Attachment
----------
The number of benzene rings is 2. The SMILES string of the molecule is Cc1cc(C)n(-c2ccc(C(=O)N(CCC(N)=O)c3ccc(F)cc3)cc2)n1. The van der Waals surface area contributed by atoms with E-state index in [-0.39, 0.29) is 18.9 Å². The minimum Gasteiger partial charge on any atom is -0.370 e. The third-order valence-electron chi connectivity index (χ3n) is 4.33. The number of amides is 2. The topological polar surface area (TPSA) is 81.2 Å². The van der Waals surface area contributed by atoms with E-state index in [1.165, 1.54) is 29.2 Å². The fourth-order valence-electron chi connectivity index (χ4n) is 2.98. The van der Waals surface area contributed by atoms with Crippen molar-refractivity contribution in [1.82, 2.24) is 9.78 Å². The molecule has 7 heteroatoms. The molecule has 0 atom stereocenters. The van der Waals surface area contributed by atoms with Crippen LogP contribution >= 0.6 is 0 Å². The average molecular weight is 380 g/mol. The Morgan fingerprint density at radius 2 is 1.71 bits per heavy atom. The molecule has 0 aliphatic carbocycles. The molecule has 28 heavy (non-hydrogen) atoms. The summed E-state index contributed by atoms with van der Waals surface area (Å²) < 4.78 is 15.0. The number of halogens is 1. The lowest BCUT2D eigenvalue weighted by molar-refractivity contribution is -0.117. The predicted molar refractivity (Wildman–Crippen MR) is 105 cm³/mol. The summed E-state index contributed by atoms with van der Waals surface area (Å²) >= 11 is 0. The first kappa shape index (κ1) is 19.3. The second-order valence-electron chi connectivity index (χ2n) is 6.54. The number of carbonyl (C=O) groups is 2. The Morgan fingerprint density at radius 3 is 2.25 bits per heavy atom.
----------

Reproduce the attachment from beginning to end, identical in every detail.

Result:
The number of benzene rings is 2. The SMILES string of the molecule is Cc1cc(C)n(-c2ccc(C(=O)N(CCC(N)=O)c3ccc(F)cc3)cc2)n1. The van der Waals surface area contributed by atoms with E-state index in [-0.39, 0.29) is 18.9 Å². The minimum Gasteiger partial charge on any atom is -0.370 e. The third-order valence-electron chi connectivity index (χ3n) is 4.33. The number of amides is 2. The topological polar surface area (TPSA) is 81.2 Å². The van der Waals surface area contributed by atoms with E-state index in [1.165, 1.54) is 29.2 Å². The fourth-order valence-electron chi connectivity index (χ4n) is 2.98. The van der Waals surface area contributed by atoms with Crippen molar-refractivity contribution in [1.82, 2.24) is 9.78 Å². The molecule has 7 heteroatoms. The molecule has 0 atom stereocenters. The van der Waals surface area contributed by atoms with Crippen LogP contribution >= 0.6 is 0 Å². The average molecular weight is 380 g/mol. The Morgan fingerprint density at radius 2 is 1.71 bits per heavy atom. The molecule has 0 aliphatic carbocycles. The molecule has 28 heavy (non-hydrogen) atoms. The summed E-state index contributed by atoms with van der Waals surface area (Å²) < 4.78 is 15.0. The number of halogens is 1. The lowest BCUT2D eigenvalue weighted by molar-refractivity contribution is -0.117. The predicted molar refractivity (Wildman–Crippen MR) is 105 cm³/mol. The summed E-state index contributed by atoms with van der Waals surface area (Å²) >= 11 is 0. The first kappa shape index (κ1) is 19.3. The second-order valence-electron chi connectivity index (χ2n) is 6.54. The number of carbonyl (C=O) groups is 2. The Morgan fingerprint density at radius 3 is 2.25 bits per heavy atom.